World news – Film Review – Chaos Walking (2021)

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Directed by Doug Liman.
The actors are Daisy Ridley, Tom Holland, Mads Mikkelsen, Demián Bichir, Cynthia Erivo, Nick Jonas, David Oyelowo, Ray McKinnon and Kurt Sutter.

A dystopian world in which there are no women and all living beings have each other’s thoughts in a stream of images, words and sounds known as noise.

Not only have there been multiple reports of delays and re-recordings for Doug Liman’s Chaos Walking (the filmmaker of Edge of Tomorrow who wrote the first part of a Trilogy of books by Patrick Ness and translated his own work into a script with writer Christopher Ford), but also rumble that it is « unobservable ». Now that I’ve seen the movie with a better understanding of what the YA sci-fi story is all about, I’d bet the incoherence of everything wasn’t seen from a narrative standpoint, but rather from its conception of something called a noise ability on a planet colonized as the New World where everyone can hear each other’s thoughts. At one point, it’s easy to imagine that chaos walking is nothing more than external thoughts drowning out the appearance of a story and character work.

To some extent, this is still the main flaw here. Tom Holland is Todd Hewitt (a name you’ll have branded on yourself 20 minutes into the movie, as repeating his name out loud is the defense to hide his thoughts) an orphan on the new planet with a dog best friend and more affinity with Prentiss, the mayor of the new settlement, played by Mads Mikkelsen, who wears a ridiculous wardrobe of fur coats and silly hats that instantly betray malevolent tendencies than his adoptive carers (Demián Bichir and Kurt Sutter). His mother died when he was a child, and to a larger point, all women were exterminated by an alien species (although technically the humans in that situation would be the aliens) known as the Spackle.

Shortly after the Establishing the key details of building the world, Daisy Ridley’s viola crash lands in the region. Your mission is to make contact with people as a second wave of people travels to the new planet. Much to Todd’s surprise, Viola has no sound but can still hear his thoughts, which bothers Prentiss and a mad preacher played by David Oyelowo. It doesn’t take a big brain to figure out that Prentiss, who has such a big ego that he named the settlement after himself, is hiding something, especially considering Todd’s guards keep telling him to not trusting the eccentric leader who happened to have this mastered the art of controlling his noise.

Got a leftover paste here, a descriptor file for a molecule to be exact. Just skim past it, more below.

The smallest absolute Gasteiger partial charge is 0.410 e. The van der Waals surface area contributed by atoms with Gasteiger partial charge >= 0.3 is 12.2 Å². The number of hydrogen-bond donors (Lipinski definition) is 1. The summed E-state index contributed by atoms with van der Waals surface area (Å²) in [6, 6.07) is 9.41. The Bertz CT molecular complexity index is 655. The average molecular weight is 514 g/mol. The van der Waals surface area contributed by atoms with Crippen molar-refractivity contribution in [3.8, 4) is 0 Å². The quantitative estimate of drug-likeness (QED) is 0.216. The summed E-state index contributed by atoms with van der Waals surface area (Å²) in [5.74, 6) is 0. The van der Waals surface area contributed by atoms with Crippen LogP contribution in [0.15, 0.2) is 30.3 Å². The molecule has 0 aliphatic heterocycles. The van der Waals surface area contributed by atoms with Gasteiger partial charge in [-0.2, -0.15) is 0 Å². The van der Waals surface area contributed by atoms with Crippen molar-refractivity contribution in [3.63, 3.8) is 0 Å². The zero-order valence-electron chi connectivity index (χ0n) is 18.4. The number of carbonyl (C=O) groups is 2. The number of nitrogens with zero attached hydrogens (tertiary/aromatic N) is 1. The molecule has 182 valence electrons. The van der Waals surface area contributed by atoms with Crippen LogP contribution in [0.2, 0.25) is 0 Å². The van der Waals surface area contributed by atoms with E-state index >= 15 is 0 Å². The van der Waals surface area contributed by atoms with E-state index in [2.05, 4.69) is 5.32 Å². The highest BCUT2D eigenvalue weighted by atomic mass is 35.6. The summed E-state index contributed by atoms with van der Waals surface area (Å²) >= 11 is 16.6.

On paper, and I can only assume in book form, Chaos Walking is certainly unique and promises to be different from anything what i have ever seen If you want to compare it to something, take What Women Want (or its remake, which flips the script to men) and smash it into a sci-fi setting. Characters glow when their thoughts are vocalized (this is as much a voice-over performance by Tom Holland as a live-action performance), and sometimes holograms play basic things through your mind, usually for dramatic effects but also for a few clever amusing parts. Visually, it is brought to life cleanly and comfortably, without too much clutter. In terms of sound, the thoughts are unfortunately hardly even thoughts, but rather phrases and sentence fragments. Again, it’s obvious that Chaos Walking has gone through development hell because there is next to no way of doing this without either too much or too little, and for all these years the filmmakers still haven’t cracked the code .

Todd and Viola go on the run when it turns out there is another settlement that doesn’t exist far behind them, and one with some surprising revelations that make Todd further question what he was told as an adult . This means that Prentiss is on the trail with his legitimate son Davy (Nick Jonas) despite having little to do and once the former’s motivations are finally revealed they are simplistic and deserve more complexity. The same goes for a lot about mess walking. There’s a lot here, but it’s all superficial or skewed to the point you don’t even care (Exhibit A: The Preacher Clearly Going Through an Existential Crisis Regarding His Actions).

It’s more frustrating to be that various characters emit an exposure that often sounds like it would lead to a more interesting and engaging film, such as the fact that the trip to the New World takes so long for Viola to be born on a spaceship. Even a story before the female extinction (or at least some scenes during that time) would add to the dynamic between some of these characters and plot points. As it stands, Chaos Walking is aesthetically creative to look at, but narratively only goes in the direction of predictability and mediocrity. For a movie that states in advance that a man’s minds are chaos, what is here is more like chaos sleepwalking.

Robert Kojder is a member of the Chicago Film Critics Association and the Critics Choice Association. He is also the Flickering Myth Reviews Editor. Look for new reviews here, follow my twitter or letterboxd or send me an email at [email protected]

Filed Under: Movies, Reviews, Robert Kojder Tagged With: Chaos Walking, Cynthia Erivo, Daisies Ridley, David Oyelowo, Demian Bichir, Doug Liman, Kurt Sutter, Mad Mikkelsen, Nick Jonas, Ray McKinnon, Tom Holland

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